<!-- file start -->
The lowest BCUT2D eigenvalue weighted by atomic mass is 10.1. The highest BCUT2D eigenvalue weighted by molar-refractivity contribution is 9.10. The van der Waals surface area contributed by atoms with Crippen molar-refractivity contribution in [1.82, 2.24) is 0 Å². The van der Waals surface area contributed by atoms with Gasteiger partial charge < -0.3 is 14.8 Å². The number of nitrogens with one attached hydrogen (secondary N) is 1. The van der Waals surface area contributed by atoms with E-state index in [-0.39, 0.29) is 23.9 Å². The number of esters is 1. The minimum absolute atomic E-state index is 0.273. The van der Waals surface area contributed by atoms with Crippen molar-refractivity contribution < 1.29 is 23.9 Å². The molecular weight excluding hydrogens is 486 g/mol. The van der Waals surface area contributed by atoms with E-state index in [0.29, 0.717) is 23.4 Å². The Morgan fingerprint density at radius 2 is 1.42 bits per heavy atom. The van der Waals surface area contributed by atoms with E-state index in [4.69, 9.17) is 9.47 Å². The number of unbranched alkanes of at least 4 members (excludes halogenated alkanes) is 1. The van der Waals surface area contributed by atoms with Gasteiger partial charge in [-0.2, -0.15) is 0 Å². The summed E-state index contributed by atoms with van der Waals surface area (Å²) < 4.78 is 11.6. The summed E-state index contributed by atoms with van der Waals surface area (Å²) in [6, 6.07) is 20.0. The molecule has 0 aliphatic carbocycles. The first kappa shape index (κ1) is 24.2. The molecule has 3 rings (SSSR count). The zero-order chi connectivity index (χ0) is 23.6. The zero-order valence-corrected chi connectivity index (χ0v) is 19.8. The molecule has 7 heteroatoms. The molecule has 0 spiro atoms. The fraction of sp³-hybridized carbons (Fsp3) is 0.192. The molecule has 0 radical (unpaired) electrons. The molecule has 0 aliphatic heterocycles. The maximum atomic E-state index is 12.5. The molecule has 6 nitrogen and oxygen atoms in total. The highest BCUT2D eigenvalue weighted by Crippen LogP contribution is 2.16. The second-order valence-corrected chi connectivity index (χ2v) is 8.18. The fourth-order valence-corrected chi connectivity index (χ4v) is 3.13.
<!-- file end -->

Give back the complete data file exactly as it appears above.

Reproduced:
The lowest BCUT2D eigenvalue weighted by atomic mass is 10.1. The highest BCUT2D eigenvalue weighted by molar-refractivity contribution is 9.10. The van der Waals surface area contributed by atoms with Crippen molar-refractivity contribution in [1.82, 2.24) is 0 Å². The van der Waals surface area contributed by atoms with Gasteiger partial charge < -0.3 is 14.8 Å². The number of nitrogens with one attached hydrogen (secondary N) is 1. The van der Waals surface area contributed by atoms with E-state index in [-0.39, 0.29) is 23.9 Å². The number of esters is 1. The minimum absolute atomic E-state index is 0.273. The van der Waals surface area contributed by atoms with Crippen molar-refractivity contribution < 1.29 is 23.9 Å². The molecular weight excluding hydrogens is 486 g/mol. The van der Waals surface area contributed by atoms with E-state index in [0.29, 0.717) is 23.4 Å². The Morgan fingerprint density at radius 2 is 1.42 bits per heavy atom. The van der Waals surface area contributed by atoms with E-state index in [4.69, 9.17) is 9.47 Å². The number of unbranched alkanes of at least 4 members (excludes halogenated alkanes) is 1. The van der Waals surface area contributed by atoms with Gasteiger partial charge in [-0.2, -0.15) is 0 Å². The summed E-state index contributed by atoms with van der Waals surface area (Å²) < 4.78 is 11.6. The summed E-state index contributed by atoms with van der Waals surface area (Å²) in [6, 6.07) is 20.0. The molecule has 0 aliphatic carbocycles. The first kappa shape index (κ1) is 24.2. The molecule has 3 rings (SSSR count). The zero-order chi connectivity index (χ0) is 23.6. The zero-order valence-corrected chi connectivity index (χ0v) is 19.8. The molecule has 7 heteroatoms. The molecule has 0 spiro atoms. The fraction of sp³-hybridized carbons (Fsp3) is 0.192. The molecule has 0 radical (unpaired) electrons. The molecule has 0 aliphatic heterocycles. The maximum atomic E-state index is 12.5. The molecule has 6 nitrogen and oxygen atoms in total. The highest BCUT2D eigenvalue weighted by Crippen LogP contribution is 2.16. The second-order valence-corrected chi connectivity index (χ2v) is 8.18. The fourth-order valence-corrected chi connectivity index (χ4v) is 3.13.